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Contribution of sea surface carbon pool to organic matter enrichment in sea spray aerosol
Quinn, P.K.; Bates, T.S.; Schulz, K.S.; Coffman, D.J.; Frossard, A.A.; Russell, L.M.; Keene, W.C.; Kieber, D.J. (2014). Contribution of sea surface carbon pool to organic matter enrichment in sea spray aerosol. Nature Geoscience 7: 228-232. hdl.handle.net/10.1038/ngeo2092
In: Nature Geoscience. Nature Publishing Group: London. ISSN 1752-0894, more
Peer reviewed article  

Available in Authors 

Keyword
    Marine

Authors  Top 
  • Quinn, P.K.
  • Bates, T.S.
  • Schulz, K.S.
  • Coffman, D.J.
  • Frossard, A.A.
  • Russell, L.M.
  • Keene, W.C.
  • Kieber, D.J.

Abstract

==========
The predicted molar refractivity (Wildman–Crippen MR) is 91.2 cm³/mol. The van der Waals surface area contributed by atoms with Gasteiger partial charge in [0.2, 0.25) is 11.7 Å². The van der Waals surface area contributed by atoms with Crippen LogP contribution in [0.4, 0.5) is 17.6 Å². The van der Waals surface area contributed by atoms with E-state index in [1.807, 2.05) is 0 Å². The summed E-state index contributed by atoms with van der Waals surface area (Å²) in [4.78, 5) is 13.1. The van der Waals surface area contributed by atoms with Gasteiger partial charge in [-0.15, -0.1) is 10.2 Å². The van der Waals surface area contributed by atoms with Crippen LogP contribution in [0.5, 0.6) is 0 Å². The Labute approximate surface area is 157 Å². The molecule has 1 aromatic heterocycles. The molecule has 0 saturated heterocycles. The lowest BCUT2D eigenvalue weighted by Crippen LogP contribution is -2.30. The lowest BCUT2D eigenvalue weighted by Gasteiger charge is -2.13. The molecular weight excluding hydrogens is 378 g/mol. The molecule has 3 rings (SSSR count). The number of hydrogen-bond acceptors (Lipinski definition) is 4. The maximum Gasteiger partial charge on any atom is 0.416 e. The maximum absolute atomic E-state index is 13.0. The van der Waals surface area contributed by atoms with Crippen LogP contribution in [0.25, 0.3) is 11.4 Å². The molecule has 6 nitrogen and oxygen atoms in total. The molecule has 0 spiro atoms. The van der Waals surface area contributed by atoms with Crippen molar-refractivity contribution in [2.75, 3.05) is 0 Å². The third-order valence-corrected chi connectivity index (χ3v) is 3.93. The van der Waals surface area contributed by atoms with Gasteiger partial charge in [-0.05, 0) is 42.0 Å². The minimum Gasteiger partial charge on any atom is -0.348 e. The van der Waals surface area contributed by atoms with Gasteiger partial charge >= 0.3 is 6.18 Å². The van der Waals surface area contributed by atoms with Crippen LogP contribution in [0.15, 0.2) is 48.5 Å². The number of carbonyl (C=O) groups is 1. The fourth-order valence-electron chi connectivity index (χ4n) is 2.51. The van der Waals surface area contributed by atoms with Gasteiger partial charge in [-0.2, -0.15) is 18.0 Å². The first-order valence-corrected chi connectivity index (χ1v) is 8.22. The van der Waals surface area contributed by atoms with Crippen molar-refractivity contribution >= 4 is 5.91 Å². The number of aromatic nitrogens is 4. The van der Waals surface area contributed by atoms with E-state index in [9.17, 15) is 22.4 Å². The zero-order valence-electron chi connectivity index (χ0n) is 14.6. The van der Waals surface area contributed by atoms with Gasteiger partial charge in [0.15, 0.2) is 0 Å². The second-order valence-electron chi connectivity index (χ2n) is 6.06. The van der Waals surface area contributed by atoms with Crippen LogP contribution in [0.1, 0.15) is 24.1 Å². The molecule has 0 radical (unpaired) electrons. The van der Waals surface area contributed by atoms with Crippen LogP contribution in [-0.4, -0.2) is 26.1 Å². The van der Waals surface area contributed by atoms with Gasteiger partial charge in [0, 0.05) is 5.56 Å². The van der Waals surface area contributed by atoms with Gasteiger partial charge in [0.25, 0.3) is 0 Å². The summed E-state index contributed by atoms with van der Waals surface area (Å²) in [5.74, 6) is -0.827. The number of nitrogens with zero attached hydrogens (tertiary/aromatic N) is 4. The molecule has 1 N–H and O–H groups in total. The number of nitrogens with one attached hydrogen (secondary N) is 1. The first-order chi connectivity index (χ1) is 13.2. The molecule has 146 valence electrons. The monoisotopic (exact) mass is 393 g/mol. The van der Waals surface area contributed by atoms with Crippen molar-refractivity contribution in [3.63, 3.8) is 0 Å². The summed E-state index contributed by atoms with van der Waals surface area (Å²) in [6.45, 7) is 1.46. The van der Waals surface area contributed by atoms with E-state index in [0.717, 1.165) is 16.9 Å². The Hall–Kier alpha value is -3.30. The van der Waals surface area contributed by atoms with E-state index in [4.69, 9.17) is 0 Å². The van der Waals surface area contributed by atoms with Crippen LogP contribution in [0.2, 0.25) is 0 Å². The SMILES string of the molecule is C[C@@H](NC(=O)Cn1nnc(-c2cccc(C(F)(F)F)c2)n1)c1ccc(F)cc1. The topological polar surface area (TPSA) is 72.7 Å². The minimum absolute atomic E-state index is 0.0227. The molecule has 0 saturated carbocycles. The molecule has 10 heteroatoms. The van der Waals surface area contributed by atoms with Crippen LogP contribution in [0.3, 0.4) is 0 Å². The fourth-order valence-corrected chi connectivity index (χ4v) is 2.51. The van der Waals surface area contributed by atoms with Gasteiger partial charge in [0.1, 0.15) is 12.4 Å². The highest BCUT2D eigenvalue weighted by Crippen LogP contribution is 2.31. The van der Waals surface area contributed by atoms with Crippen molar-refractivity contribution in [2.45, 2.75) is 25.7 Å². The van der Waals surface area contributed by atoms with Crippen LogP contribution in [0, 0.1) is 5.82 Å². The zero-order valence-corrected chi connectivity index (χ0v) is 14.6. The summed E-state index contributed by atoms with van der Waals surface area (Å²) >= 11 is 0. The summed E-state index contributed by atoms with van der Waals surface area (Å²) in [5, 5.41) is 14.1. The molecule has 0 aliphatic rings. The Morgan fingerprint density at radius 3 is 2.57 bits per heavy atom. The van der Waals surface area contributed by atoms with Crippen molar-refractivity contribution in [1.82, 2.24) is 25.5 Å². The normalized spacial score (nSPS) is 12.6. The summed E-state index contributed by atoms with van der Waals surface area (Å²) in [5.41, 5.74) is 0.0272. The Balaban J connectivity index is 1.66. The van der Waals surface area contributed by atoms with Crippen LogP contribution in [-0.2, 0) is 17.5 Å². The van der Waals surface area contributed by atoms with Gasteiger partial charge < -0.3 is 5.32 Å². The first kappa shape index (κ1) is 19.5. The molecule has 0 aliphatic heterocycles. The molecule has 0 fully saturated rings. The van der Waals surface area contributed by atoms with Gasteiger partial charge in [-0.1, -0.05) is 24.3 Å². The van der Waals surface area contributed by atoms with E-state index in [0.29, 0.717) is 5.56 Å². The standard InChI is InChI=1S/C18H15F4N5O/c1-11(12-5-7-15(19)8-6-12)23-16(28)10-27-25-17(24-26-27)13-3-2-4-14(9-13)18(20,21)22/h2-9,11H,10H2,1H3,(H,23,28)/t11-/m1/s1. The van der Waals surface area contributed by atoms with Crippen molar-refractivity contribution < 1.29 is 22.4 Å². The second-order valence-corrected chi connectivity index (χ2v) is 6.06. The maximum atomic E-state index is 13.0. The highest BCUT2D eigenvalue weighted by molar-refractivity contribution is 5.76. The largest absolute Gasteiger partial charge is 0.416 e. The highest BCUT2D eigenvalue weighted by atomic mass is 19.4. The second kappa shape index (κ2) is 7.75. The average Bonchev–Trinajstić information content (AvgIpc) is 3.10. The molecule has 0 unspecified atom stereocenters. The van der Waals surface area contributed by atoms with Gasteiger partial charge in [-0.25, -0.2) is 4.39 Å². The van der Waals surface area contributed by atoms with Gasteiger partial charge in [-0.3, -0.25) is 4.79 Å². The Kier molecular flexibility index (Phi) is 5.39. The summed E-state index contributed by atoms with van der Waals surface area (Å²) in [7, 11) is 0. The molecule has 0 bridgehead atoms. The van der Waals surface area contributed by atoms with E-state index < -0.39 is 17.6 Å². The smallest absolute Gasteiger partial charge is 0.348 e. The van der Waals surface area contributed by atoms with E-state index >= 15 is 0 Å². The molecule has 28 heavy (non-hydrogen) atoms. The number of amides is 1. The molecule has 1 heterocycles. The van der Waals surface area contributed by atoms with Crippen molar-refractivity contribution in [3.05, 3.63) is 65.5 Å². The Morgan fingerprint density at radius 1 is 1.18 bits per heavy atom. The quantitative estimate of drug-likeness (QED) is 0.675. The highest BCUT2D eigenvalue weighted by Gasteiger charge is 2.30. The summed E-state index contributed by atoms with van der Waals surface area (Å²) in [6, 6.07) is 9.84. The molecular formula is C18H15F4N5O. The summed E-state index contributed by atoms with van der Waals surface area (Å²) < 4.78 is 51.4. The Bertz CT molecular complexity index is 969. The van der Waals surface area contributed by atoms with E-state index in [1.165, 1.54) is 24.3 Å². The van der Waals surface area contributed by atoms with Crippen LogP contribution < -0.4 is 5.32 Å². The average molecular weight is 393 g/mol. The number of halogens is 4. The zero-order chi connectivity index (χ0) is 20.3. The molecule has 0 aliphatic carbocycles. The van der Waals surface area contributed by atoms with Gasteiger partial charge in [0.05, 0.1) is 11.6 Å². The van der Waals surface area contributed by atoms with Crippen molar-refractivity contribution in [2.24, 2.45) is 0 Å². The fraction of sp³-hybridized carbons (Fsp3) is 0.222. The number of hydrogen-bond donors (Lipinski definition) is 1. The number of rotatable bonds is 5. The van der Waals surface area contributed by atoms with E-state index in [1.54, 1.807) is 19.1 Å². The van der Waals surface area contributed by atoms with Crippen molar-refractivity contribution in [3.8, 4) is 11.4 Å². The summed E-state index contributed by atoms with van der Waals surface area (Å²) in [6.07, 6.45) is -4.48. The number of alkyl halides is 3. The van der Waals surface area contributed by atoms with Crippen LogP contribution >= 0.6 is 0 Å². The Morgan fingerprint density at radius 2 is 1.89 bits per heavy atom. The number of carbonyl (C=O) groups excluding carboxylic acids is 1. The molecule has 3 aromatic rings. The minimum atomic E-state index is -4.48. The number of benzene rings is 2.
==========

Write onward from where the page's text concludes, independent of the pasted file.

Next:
Breaking waves on the ocean surface generate air bubbles that scavenge organic matter from the surrounding sea water. When injected into the atmosphere, these bubbles burst, yielding sea spray aerosols enriched in organic matter, relative to the sea water. Downwind of plankton blooms, the organic carbon content of sea spray aerosol is weakly correlated with satellite-derived measurements of chlorophyll a levels, a measure of phytoplankton biomass. This correlation has been used in large-scale models to calculate the organic enrichment in sea spray aerosol. Here, we assess the relationship between the organic carbon content of sea water and freshly emitted sea spray aerosol in the presence and absence of plankton blooms in the North Atlantic Ocean and the coastal waters of California. The organic carbon content of freshly emitted sea spray aerosol was similar in all regions sampled, despite significant differences in seawater chlorophyll a levels. The proportion of freshly emitted aerosols that served as cloud condensation nuclei at a given supersaturation was also similar across sampling sites. The large reservoir of organic carbon in surface sea water remained relatively constant across the regions sampled, and independent of variations in chlorophyll a concentrations. We suggest that this reservoir is responsible for the organic carbon enrichment of freshly emitted sea spray aerosol, overwhelming any influence of local biological activity as measured by chlorophyll a levels.

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